Jason Ivester

State of the Hogs: Star System and Other Odds and Ends

It's great to sign five stars, but Arkansas coach Bret Bielema has a great solution for when you don't. Evaluation and development are the keys at Arkansas. And, here's a variety of other thoughts on everything from the walkon program to an early look at a spring depth chart for the offense.

Do the stars matter in recruiting? The clear answer is yes, but I think Arkansas coach Bret Bielema has the right approach for his program, located away from the major hot beds of recruiting and that makes it difficult to fill a class of all five and four stars. He needs some threes.

But I think Bielema has the solution to the problem in several areas. It's all about evaluation and development. Ben Herbert, his strength and conditioning program dating back to his Wisconsin days, is one of the nation's best. Plus, Bielema, a former walk-on, believes in a strong walk-on program and it is producing fruit in his program.

I'm interested to see how walk-on offensive lineman Johnny Gibson (6-5, 330) does this spring. Gibson, a Dumas product, was the backup for Denver Kirkland at left tackle and will probably get a shot at a starting spot somewhere on the line, possible at tackle or guard.

Getting O-linemen as walk-on can and should work at Arkansas. Bret Bielema was a walkon and genrerally elevates a walk-on to scholarship status several times each season.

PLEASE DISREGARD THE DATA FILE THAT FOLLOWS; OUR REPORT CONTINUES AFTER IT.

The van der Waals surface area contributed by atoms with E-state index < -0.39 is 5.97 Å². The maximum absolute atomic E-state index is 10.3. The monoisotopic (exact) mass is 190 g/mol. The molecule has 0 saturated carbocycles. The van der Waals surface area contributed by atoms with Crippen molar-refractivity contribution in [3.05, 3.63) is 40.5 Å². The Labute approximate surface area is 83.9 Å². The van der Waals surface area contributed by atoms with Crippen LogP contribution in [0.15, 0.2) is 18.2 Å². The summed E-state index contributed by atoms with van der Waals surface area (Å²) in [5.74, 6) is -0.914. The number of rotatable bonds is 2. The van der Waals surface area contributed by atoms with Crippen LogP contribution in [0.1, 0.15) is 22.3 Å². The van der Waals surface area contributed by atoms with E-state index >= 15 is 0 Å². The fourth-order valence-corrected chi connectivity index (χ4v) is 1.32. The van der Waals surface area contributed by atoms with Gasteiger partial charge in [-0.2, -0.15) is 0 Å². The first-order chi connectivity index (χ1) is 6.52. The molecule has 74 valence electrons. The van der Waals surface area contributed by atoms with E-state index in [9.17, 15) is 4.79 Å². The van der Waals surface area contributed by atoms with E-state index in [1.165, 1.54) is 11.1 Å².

The Brandon Burlsworth story has to help and I would like to see it emphasized more. Maybe the movie -- to debut this week at the pro football Hall of Fame in Canton -- will help.

An exclusive screening of the major motion picture, Greater will take place at the Pro Football Hall of Fame on Saturday, Jan. 16 at noon. The film tells the Burlsworth story. He's considered to be the greatest walk-on in the history of college football.

Brandon walked on for the Hogs in 1994 and became a three-year starter at guard, eventually earning All-America in 1998. The Colts took him in the third round of the 1999 draft, but a car accident took his life just 11 days later.

Following the screening of the movie in Canton, a special roundtable hosted by Hall of Fame President David Baker will feature two Hall of Famers Aeneas Williams, a college walk-on himself, and John Randle, an undrafted free agent. Randle and Williams will also be joined on the panel by Marty Burlsworth, the real life brother of Brandon Burlsworth.

The screening and roundtable are offered at no additional cost and included in the price of admission for all Hall of Fame guests on Saturday. A maximum of 250 seats are available for the screening. Popcorn and drinks will be available also. Guests may enter the Hall’s Event Center for the movie screening starting at 11:15 a.m. A program will begin at noon followed by the showing of Greater. Following the screening, the interactive roundtable will take place from 2:25-3:30 pm. The movie is scheduled for a Jan. 29 release in theaters.

“I think that sometimes, as fans, we think men like John Randle, Aeneas Williams and Brandon Burlsworth fell out of bed great,” Baker said in a Hall of Fame release. “But, the fact is that the journeys of these three special men serve as a tribute to what one can achieve with unwavering passion, drive, and perseverance. The story of Brandon is one of great inspiration, and one that John and Aeneas can certainly attest to firsthand.”

Back to player development, Herbert's role is huge. It's an area that should just get better and better as Bielema adds more recruiting classes and they get deep into development with Herbert.